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Finding the Right Crohn's Disease Treatment

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An Overview of Crohn’s Disease

Medically Reviewed By Qin Rao, MD

Crohn’s disease is a type of inflammatory bowel disease (IBD) that causes chronic inflammation in the gastrointestinal (GI) tract. People with the condition may experience symptoms like abdominal pain and cramping, diarrhea or constipation, and loss of appetite. The exact cause of Crohn’s disease isn’t clear, but a combination of genetic, environmental, and autoimmune factors may be involved. Doctors may recommend medications, diet and lifestyle changes, or surgery to manage the condition.

Read on to learn more about Crohn’s disease.

Overview

A person lounging on a chair in the sun
Marko/Stocksy United

Crohn’s disease is a chronic condition that can cause persistent inflammation and damage in the GI tract. Though the disease can affect any part of the GI tract, from the mouth to the anus, it commonly develops Trusted Source PubMed Central Highly respected database from the National Institutes of Health Go to source in the lower part of the small intestine called the ileum.

Crohn’s disease more often develops in adults, but children may be affected as well.

Learn more about pediatric Crohn’s disease.

Types

There are multiple types of Crohn’s disease, which doctors classify by the part of the GI tract they affect. For example, Crohn’s disease in the ileum may be called ileal Crohn’s disease.

Some of the subtypes of Crohn’s disease include:

  • orofacial Crohn’s disease, which affects the facial skin and the mouth
  • granulomatous colitis, which affects the entire colon
  • perianal Crohn’s disease, which damages the area around the anus
  • gastroduodenal Crohn’s disease, which affects the stomach and the first part of the small intestine called the duodenum

Learn more about 5 types of Crohn’s disease.

Causes and risk factors

The exact cause of Crohn’s disease isn’t known. According to the National Institute of Diabetes and Digestive and Kidney Diseases, it’s possible that the inflammation associated with the condition may be the result of an unusual immune system reaction to bacteria in your digestive tract.

Learn more about possible autoimmune connections to Crohn’s disease.

Crohn’s disease may also have Trusted Source PubMed Central Highly respected database from the National Institutes of Health Go to source a genetic component. Some people may be born with genes that predispose them to developing Crohn’s disease. If you have a parent or sibling with Crohn’s disease, you may be more likely to develop it.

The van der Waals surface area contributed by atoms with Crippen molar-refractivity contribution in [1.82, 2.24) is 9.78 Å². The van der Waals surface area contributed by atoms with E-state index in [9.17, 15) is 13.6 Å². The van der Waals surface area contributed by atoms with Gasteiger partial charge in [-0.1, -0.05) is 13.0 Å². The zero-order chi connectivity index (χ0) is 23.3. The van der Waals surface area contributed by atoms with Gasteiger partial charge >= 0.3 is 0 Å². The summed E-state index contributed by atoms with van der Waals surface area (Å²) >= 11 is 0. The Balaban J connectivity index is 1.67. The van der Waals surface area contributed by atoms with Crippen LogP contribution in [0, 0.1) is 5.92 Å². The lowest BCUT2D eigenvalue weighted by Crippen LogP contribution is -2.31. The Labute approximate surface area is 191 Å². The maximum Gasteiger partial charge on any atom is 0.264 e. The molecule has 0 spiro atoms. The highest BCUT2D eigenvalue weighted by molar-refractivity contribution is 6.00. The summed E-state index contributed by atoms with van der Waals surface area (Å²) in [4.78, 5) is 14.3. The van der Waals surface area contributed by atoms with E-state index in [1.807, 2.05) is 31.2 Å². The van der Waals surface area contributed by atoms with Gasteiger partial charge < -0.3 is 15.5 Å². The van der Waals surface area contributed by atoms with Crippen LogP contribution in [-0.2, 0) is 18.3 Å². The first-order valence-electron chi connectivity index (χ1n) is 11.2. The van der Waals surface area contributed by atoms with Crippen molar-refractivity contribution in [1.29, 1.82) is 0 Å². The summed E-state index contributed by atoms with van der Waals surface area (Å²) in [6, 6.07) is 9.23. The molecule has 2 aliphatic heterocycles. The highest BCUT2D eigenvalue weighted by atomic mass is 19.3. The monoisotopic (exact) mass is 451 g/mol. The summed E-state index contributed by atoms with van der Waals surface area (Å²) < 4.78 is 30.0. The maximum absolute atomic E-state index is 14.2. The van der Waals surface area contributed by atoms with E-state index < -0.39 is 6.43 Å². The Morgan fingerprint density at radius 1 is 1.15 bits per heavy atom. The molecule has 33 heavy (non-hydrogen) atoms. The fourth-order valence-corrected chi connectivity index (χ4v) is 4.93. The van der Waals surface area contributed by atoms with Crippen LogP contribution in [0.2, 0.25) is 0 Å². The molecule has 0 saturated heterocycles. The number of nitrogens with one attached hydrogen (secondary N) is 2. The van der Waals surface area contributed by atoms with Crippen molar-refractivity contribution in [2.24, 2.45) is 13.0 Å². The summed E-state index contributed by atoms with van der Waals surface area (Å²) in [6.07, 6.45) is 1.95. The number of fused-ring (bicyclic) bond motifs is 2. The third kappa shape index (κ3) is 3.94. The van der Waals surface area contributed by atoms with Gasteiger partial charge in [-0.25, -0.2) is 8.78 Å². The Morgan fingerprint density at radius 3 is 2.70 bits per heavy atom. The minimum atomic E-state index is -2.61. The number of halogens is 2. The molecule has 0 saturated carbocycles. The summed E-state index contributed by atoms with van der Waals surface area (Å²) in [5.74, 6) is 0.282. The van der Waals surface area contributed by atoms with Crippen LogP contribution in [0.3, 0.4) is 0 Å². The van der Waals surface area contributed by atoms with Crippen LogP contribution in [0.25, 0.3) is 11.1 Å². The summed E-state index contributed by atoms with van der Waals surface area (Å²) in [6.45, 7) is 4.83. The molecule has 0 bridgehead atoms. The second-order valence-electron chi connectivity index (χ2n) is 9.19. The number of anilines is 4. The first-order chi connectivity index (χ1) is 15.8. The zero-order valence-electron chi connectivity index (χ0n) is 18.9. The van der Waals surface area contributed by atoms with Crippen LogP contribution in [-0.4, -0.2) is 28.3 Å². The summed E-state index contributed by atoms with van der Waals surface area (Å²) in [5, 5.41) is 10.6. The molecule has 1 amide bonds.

Learn more about the genetics of Crohn’s disease.

Environmental factors may also increase the risk of Crohn’s disease, including:

  • smoking
  • taking antibiotics
  • using nonsteroidal anti-inflammatory drugs (NSAIDs) like ibuprofen (Advil)
  • taking birth control pills
  • living in an urban environment

Symptoms

Crohn’s disease may cause various GI symptoms, including:

  • abdominal pain and cramping
  • changes in bowel habits, such as constipation or diarrhea
  • nausea
  • loss of appetite
  • weight loss
  • rectal bleeding
  • an urgent need to have a bowel movement
  • the sensation that you can’t empty your bowels completely

The condition can also cause Trusted Source PubMed Central Highly respected database from the National Institutes of Health Go to source extraintestinal manifestations, which are symptoms that occur outside of the GI tract. These may include:

  • skin changes, such as the development of bumps or rashes
  • joint pain and swelling
  • vision changes or other eye symptoms like redness
  • fever
  • fatigue
  • osteoporosis, or bone weakening

Mild Crohn’s disease symptoms may come and go Trusted Source PubMed Central Highly respected database from the National Institutes of Health Go to source in a remitting and relapsing course. There may be times when you experience few to no symptoms followed by flare-ups of symptoms.

For people with moderate to severe Crohn’s disease, symptoms may not remit and relapse, but may instead be persistent.

Learn more about early signs and symptoms of Crohn’s disease.

Stages and progression

Crohn’s disease doesn’t have set stages. However, it is considered a progressive condition because the inflammation may spread Trusted Source PubMed Central Highly respected database from the National Institutes of Health Go to source to other parts of the GI tract over time.

The rate at which Crohn’s disease progresses and the locations of the GI tract that are affected can vary from person to person.

Learn more about how Crohn’s disease may progress.

Diagnosis

To diagnose Crohn’s disease, your doctor will ask about your symptoms, medical history, and family history. After performing a physical exam, they can order several kinds of tests Trusted Source PubMed Central Highly respected database from the National Institutes of Health Go to source to make a diagnosis, including: